Whatever you do, remember that you are not alone in this journey. There is help and support available


How to write a poem about breast cancer

There are no rules for how to write a poem about breast cancer. Just let the words flow and express whatever you're feeling. Breast cancer can be a difficult and emotional journey, but poetry can offer you a way to process your thoughts and emotions. It can be therapeutic and even cathartic. So don't worry about rhyming or writing perfect prose. Just let the words come out however they need to. Write from the heart and don't be afraid to be vulnerable. Your poem can be as long or as short as you need it to be. And there's no right or wrong way to write about breast cancer. Let the words flow and see where they take you.


When writing, you may experiment with typing in all caps. If you are writing with pen and paper, how does the pen feel? Are you pressing hard onto the paper or using a softer lighter touch? If you are writing in cursive, are your letters whimsical and dancing on the page, or are they structured and methodical? All of these elements help us express ourselves through the written word.


When writing a poem about breast cancer, you may want to explore topics such as:

-Your experience with a particular time during your diagnosis and treatment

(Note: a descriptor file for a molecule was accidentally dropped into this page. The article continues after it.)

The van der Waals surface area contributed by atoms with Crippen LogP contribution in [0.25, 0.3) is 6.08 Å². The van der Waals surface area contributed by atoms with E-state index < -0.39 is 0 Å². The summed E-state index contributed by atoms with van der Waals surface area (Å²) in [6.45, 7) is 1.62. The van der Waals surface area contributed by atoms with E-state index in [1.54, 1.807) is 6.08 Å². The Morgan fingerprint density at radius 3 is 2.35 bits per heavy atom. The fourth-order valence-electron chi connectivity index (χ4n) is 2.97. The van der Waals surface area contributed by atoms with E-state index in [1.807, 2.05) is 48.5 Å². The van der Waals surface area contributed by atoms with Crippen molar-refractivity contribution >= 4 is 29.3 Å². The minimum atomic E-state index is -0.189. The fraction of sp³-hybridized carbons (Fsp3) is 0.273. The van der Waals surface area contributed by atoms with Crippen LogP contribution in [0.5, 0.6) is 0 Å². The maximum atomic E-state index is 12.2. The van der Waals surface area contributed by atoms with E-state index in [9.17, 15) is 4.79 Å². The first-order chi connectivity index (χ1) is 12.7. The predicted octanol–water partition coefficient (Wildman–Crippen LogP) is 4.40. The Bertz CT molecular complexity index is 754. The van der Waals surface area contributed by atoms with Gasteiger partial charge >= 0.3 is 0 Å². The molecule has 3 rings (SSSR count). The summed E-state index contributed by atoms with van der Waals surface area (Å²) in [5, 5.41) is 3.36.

-Your experience receiving a specific chemotherapy, the first time you went in for radiation, or waking up from surgery.

-A love letter to your breasts

-A breakup letter as you experience grief.


Take advantage of available resources

We believe firmly in the power of writing as a tool for healing and encourage you to join us and take advantage of the free programs and services we offer at SBC.


Questions to ask your doctor about expressive writing for emotional health:

Asking your doctor about expressive writing is a great first step in getting started with your own project. Some questions you may wish to ask:

1. What are your thoughts on using expressive writing as a tool for emotional healing?

2. What are some of the benefits of expressive writing?

3. How can I get started with my own expressive writing project?

4. Are there any resources you would recommend for further exploring expressive writing and poetry?

5. Are there any risks associated with expressive writing?

6. What should I keep in mind while I am writing?

7. Who can I talk to if I need help or support while I am writing?